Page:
Kennedy’s statement was what spurred me to say something, during a mini-debate I had with Hyman Bookbinder before a section of the D.C. Bar Association’s meeting in D.C. We were promoting a book we had written together as a debate on the Middle East—Through Different Eyes—and I mentioned that Senators would cheer on Israel in public but would bad mouth both Israel and the Lobby in private. One lawyer raised his hand and asked, “name just one U.S. Senator who would do that.”
I said, simply, “Ted Kennedy,” hoping he was politically strong enough to resist the Lobby’s counter-attack.
Two or three days later, Ted Kennedy called me and said, “Abourezk, what the hell have you done to me?” I guess Ted had underestimated his own political strength, or at least, did not want any of it diluted in a tiff over the Middle East. And he for sure did not want to spend his time defending himself from the Israeli Lobby.
Getting help from the lobby
I enlisted in the U.S. Navy in 1948, at age 17, immediately after I graduated from High School. After training in San Diego, I was ordered to Japan to become a member of the occupation. I was stationed on quasi-shore duty in Japan, actually aboard a non-propulsion barracks ship tied up in the heart of Tokyo, on the Sumida River. The ship was essentially the barracks for members of the Admiral’s staff. Early on in my tour there, the Kodokan Judo University in Tokyo sent a few Judo instructors to our ship in order to recruit students for their Judo school. The delegation included the then world champion, Ishikawa-san, and a slightly built man in his eighties, named “never fall Mifune.” We converted a large empty cabin on the ship into a Judo room, with mats on the metal floors to break our falls.
There I learned the essence of the art of Judo—using your opponent’s strength and momentum against him in order to win.
That lesson was very useful in helping me get a Committee assignment I wanted while in the Senate. When North Carolina’s celebrated Senator Sam Ervin retired from the Senate after masterfully chairing the Senate Watergate Committee, I decided to try for his seat on the Senate Judiciary Committee. Senator Jim Allen, from Alabama, also decided to try for the seat. But he was senior to me so it was obvious to everyone that I had an uphill battle.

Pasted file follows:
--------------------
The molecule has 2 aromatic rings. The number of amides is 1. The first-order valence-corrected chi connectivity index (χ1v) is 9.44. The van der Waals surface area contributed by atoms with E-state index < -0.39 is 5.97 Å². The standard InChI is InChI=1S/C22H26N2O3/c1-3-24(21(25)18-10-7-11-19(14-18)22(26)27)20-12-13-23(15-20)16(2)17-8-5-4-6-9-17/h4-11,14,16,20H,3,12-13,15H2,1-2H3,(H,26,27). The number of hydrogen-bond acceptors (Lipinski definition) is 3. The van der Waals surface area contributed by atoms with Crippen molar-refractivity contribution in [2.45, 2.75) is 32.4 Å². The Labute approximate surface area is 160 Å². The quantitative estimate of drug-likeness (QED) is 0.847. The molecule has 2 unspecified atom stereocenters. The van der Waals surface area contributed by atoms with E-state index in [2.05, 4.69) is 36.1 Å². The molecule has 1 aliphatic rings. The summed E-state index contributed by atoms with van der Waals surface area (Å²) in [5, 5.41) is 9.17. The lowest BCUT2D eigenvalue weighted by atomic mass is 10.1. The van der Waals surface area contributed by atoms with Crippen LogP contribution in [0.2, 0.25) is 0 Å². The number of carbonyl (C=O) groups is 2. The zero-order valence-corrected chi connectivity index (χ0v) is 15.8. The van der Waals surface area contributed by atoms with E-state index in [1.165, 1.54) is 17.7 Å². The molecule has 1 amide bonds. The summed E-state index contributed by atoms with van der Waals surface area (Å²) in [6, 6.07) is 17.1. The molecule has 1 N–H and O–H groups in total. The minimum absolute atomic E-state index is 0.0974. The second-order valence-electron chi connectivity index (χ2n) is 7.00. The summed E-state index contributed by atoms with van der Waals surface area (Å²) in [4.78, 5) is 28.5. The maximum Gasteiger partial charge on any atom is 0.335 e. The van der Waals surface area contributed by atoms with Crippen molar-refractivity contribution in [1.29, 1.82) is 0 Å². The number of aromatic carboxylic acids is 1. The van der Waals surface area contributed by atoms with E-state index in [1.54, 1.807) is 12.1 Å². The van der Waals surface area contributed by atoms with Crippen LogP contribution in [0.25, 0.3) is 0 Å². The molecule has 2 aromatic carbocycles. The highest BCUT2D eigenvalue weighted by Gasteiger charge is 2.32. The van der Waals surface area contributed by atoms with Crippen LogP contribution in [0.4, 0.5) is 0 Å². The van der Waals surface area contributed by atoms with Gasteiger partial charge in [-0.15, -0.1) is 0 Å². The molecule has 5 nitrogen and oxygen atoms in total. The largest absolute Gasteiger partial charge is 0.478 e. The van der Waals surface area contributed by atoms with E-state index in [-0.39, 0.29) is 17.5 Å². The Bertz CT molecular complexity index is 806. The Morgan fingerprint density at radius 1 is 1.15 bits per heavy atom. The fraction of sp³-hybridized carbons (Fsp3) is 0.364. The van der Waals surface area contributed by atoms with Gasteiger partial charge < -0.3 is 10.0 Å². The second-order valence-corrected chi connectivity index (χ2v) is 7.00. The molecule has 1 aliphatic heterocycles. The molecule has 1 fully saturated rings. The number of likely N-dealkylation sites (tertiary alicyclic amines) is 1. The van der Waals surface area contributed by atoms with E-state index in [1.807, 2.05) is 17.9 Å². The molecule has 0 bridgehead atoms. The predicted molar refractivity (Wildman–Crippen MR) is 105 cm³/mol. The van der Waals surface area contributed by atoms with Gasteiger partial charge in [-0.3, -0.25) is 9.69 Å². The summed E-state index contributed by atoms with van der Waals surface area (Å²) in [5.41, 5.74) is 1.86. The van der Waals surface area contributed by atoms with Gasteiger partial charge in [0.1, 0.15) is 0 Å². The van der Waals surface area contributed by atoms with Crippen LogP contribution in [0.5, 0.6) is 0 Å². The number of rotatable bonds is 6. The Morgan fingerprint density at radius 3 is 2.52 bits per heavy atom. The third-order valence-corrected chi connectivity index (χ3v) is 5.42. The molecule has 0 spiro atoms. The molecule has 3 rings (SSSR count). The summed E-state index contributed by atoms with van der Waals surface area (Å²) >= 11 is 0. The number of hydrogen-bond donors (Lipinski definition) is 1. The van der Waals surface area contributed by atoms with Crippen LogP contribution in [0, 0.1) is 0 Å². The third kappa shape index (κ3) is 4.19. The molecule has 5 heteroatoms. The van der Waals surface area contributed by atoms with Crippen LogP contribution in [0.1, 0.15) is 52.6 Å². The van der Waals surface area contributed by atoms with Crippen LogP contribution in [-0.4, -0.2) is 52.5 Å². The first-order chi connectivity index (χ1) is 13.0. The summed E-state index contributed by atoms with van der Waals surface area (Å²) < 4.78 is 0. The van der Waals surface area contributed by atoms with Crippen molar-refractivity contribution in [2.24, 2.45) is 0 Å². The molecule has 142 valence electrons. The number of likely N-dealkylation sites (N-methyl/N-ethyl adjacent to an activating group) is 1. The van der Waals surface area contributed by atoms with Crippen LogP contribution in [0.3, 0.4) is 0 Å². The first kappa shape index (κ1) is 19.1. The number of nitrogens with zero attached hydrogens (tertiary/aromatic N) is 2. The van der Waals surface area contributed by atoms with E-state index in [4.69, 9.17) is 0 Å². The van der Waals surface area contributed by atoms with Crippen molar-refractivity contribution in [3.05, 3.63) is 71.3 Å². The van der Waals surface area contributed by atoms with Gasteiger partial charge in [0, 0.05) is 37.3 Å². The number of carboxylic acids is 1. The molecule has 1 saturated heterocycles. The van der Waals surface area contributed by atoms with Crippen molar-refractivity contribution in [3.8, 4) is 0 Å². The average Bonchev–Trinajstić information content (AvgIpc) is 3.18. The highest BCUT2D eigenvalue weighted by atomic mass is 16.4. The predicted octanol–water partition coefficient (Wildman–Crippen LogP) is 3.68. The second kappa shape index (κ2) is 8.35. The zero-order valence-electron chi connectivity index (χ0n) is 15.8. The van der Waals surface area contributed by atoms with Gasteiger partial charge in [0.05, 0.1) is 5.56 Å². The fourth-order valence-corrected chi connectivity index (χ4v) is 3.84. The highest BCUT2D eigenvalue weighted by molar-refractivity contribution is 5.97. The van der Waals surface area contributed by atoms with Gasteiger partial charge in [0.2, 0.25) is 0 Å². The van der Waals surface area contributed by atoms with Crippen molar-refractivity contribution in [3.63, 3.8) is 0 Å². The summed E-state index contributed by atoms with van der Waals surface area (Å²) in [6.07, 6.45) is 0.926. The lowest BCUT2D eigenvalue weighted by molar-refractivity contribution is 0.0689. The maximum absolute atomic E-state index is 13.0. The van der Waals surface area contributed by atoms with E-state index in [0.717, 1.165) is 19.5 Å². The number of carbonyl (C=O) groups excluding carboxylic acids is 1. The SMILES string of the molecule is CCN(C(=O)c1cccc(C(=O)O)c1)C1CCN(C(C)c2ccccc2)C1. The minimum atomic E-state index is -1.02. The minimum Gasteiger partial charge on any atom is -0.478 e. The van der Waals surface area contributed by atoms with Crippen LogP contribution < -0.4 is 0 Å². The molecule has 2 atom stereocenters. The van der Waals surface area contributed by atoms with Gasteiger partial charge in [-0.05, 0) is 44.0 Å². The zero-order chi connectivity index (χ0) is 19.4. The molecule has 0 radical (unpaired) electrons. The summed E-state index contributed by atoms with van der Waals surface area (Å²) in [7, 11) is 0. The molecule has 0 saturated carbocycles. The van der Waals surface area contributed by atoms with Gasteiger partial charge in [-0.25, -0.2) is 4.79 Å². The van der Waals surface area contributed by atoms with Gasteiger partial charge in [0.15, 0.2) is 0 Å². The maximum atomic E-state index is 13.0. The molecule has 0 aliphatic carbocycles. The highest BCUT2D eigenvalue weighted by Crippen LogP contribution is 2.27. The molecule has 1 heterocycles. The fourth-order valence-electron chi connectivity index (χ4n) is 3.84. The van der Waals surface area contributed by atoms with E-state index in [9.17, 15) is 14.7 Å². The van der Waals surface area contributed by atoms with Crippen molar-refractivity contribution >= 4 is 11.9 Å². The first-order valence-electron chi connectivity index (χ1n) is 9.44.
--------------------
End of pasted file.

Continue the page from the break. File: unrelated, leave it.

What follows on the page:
With the lessons I learned studying Judo in mind, I caught David Brody, one of the Israeli Lobbyists, in the corridor, telling him that I was trying for the Judiciary Committee seat that Sam Ervin was vacating. I casually mentioned that if I didn’t get on Judiciary, I would then try for Foreign Relations. That, I knew, would get his attention.
Although I never saw any evidence of the Lobby’s actions, even though Allen was senior to me, I surprisingly got the most votes from the Senate Steering Committee, which makes Committee assignments. So I later thanked Dave Brody for his help, but he never acknowledged that he had done the job.
It is difficult to describe how deep into the U.S. Government the Israel Lobby is embedded, but occasionally signs of the depth of its penetration become obvious. I can cite two instances where it was more than obvious.
I received a call one day from a career State Department diplomat, someone I had met during a trip I had made to the Middle East. He was my “control officer” when I was in Egypt on that trip, the diplomat whose job it was to stay with me during my stay there.
His call came out of the blue, at least two or three years after having met him in Cairo. He sounded both desperate and frantic, telling me he had to come to my apartment to talk to me about something.
When we met, he was totally different than when I had met him in Cairo, then a very suave professional diplomat. The day he came to my apartment he was both nervous and frantic, telling me that someone had to do something about the Israeli Lobby. They were “everywhere” in the State Department, he said, leaning on anyone who had anything to do with the Middle East. By that, he explained, he had witnessed both Lobby representatives and Israeli officials working over U.S. diplomats in every kind of setting, that is, he saw them doing so in restaurants, in State Department offices, virtually everywhere. All he wanted to do, he said, was to stop it, and he didn’t know how. I had to confess that I didn’t either.
I’m not certain that anyone in Washington, D.C. knows the total amount of money and favors our government gives to Israel, largely due to its Lobby. Aside from the several billions of dollars in aid that goes from our Treasury to Israel, there are a great number of top secret contracts that we sign with the Israeli government that could not stand the light of day should they be disclosed. I do remember that our taxpayers funded the “Arrow” air defense system Israel has now to deter incoming rockets and missiles.
I also knew about Israeli Aircraft Industries having an office at the airport in Wilmington, Delaware, presumably to handle air force contracts between Israel and the U.S. government. Why else would there be such an office in Delaware?
Other avenues for the Lobby to Pursue?